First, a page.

If the story was packaged differently, under a different headline, the piece would be less harmful. Bad reporting right now, on these types of issues specifically carries tremendous risks. In the current social and political climate, people who identify as anarchists have been murdered in the streets by right-wing thugs. So-called militias and militant neo-fascist gangs like the Proud Boys are growing in number and prominence in cities around the country. As evidenced by Tuesday’s presidential debate, these groups are fueled by hateful rhetoric, fear-mongering, and other misinformation about the radical left, Antifa, and anarchists, in particular, coming from the President and the Department of Justice. Your story is adding fuel to this fire.
By echoing the animus of the president and Justice Department, however inadvertently, your coverage not only fails to educate the public on important social dilemmas and topics, it serves to sow greater political division with very real consequences. The Trump administration needs no help in its campaign to discredit and incite violence against anarchists and activists on the left.
Heather Heyer’s killing in Charlottesville in 2017 was the first but not the last. Journalists like yourself, and media outlets like The New York Times do not need to agree with anarchist ideology, but at the very least, in striving toward basic decency, means reporting on these ideas and their proponents in a way that does not poison public discourse with misinformation that perpetuates harm and serves the worst actors.
The real truth about anarchists is that we hold many different perspectives, come from many walks of life, and embrace a multitude of strategies and tactics for advancing social change. From the fight for the 8-hour workday to the methods of organizing and social critiques that undergirded Occupy Wall Street to countless mutual aid responses to an increasing number of natural and human-caused disasters, Anarchists have helped shape our society for the better, throughout history. Anarchists cannot be defined as simply “insurrectionary”; we work in many different movements, industries, sectors, and communities, including at The New York Times (at least one reporter that we know of!). Ultimately, anarchists believe that a truly equitable world will be possible when we free ourselves from social hierarchies and the institutions that impose and depend on them such as capitalism and the state. Yet, anarchists are allies of all who seek a world free of racism, sexism, oppression, discrimination, fear, and exploitation.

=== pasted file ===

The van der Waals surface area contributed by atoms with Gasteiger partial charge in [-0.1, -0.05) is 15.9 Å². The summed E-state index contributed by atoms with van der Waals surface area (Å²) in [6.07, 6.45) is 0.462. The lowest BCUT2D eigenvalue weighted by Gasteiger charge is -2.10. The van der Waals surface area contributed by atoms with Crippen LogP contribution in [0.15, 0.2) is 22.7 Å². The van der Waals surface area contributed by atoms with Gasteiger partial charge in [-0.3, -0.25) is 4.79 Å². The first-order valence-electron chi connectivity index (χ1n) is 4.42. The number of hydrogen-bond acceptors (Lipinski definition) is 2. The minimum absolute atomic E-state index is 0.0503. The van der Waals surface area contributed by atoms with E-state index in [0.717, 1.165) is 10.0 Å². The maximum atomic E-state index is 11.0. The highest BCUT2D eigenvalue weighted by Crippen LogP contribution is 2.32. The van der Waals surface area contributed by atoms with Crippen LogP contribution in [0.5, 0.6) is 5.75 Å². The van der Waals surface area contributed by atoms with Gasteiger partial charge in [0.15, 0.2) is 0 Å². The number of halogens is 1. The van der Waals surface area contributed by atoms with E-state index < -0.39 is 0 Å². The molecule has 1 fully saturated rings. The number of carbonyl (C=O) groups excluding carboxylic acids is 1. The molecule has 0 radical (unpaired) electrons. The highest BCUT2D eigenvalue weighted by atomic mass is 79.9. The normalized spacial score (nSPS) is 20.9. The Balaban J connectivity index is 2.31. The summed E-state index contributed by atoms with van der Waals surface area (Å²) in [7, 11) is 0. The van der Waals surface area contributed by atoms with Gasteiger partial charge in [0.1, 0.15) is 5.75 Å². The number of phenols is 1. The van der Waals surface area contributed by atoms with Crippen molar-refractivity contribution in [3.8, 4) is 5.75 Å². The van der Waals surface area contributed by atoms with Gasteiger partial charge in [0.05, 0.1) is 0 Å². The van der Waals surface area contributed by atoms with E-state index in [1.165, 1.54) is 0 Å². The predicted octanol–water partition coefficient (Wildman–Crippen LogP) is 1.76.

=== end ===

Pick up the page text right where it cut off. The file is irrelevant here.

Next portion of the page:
We write here, to respectfully request that you change your headline and post recognition of where your reporting fell short on this article.
We are open to working with you and have already started to assemble contact information for people who would be willing to speak with you per your request. We hope you will see this as a good-faith effort on our part, and we ask for the same from you.
Will you be accountable for the misinformation and irresponsible reporting in “The Truth About Today’s Anarchists”?
Agency promotes contemporary anarchist perspectives and practices through commentary on current events, media relations, and educational campaigns.
Tags: Agency, Anarchism, New York Times